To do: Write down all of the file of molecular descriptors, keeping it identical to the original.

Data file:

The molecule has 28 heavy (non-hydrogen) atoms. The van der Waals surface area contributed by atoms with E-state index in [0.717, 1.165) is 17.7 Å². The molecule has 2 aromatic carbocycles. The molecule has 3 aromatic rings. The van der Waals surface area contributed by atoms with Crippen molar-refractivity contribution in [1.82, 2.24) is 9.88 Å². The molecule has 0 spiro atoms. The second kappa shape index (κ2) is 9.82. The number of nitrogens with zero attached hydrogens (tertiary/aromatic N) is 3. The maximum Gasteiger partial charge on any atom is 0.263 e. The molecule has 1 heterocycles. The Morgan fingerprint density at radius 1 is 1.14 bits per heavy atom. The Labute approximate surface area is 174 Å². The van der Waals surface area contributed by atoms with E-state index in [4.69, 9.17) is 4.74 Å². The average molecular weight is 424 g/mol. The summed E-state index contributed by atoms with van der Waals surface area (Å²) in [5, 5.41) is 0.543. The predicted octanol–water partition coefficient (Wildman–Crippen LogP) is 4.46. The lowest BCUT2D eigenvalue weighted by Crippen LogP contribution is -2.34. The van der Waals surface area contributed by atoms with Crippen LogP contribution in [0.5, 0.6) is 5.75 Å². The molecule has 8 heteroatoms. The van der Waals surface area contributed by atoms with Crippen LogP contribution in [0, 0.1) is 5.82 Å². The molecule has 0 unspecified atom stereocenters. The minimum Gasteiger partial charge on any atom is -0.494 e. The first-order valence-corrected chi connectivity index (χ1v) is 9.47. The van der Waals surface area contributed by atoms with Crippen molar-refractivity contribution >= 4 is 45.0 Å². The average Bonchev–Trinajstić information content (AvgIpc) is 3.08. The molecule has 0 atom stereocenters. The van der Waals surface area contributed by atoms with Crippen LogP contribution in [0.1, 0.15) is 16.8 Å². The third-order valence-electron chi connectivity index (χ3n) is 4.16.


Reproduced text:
The molecule has 28 heavy (non-hydrogen) atoms. The van der Waals surface area contributed by atoms with E-state index in [0.717, 1.165) is 17.7 Å². The molecule has 2 aromatic carbocycles. The molecule has 3 aromatic rings. The van der Waals surface area contributed by atoms with Crippen molar-refractivity contribution in [1.82, 2.24) is 9.88 Å². The molecule has 0 spiro atoms. The second kappa shape index (κ2) is 9.82. The number of nitrogens with zero attached hydrogens (tertiary/aromatic N) is 3. The maximum Gasteiger partial charge on any atom is 0.263 e. The molecule has 1 heterocycles. The Morgan fingerprint density at radius 1 is 1.14 bits per heavy atom. The Labute approximate surface area is 174 Å². The van der Waals surface area contributed by atoms with E-state index in [4.69, 9.17) is 4.74 Å². The average molecular weight is 424 g/mol. The summed E-state index contributed by atoms with van der Waals surface area (Å²) in [5, 5.41) is 0.543. The predicted octanol–water partition coefficient (Wildman–Crippen LogP) is 4.46. The lowest BCUT2D eigenvalue weighted by Crippen LogP contribution is -2.34. The van der Waals surface area contributed by atoms with Crippen LogP contribution in [0.5, 0.6) is 5.75 Å². The molecule has 8 heteroatoms. The van der Waals surface area contributed by atoms with Crippen LogP contribution in [0, 0.1) is 5.82 Å². The molecule has 0 unspecified atom stereocenters. The minimum Gasteiger partial charge on any atom is -0.494 e. The first-order valence-corrected chi connectivity index (χ1v) is 9.47. The van der Waals surface area contributed by atoms with Crippen molar-refractivity contribution >= 4 is 45.0 Å². The average Bonchev–Trinajstić information content (AvgIpc) is 3.08. The molecule has 0 atom stereocenters. The van der Waals surface area contributed by atoms with Crippen LogP contribution in [0.1, 0.15) is 16.8 Å². The third-order valence-electron chi connectivity index (χ3n) is 4.16.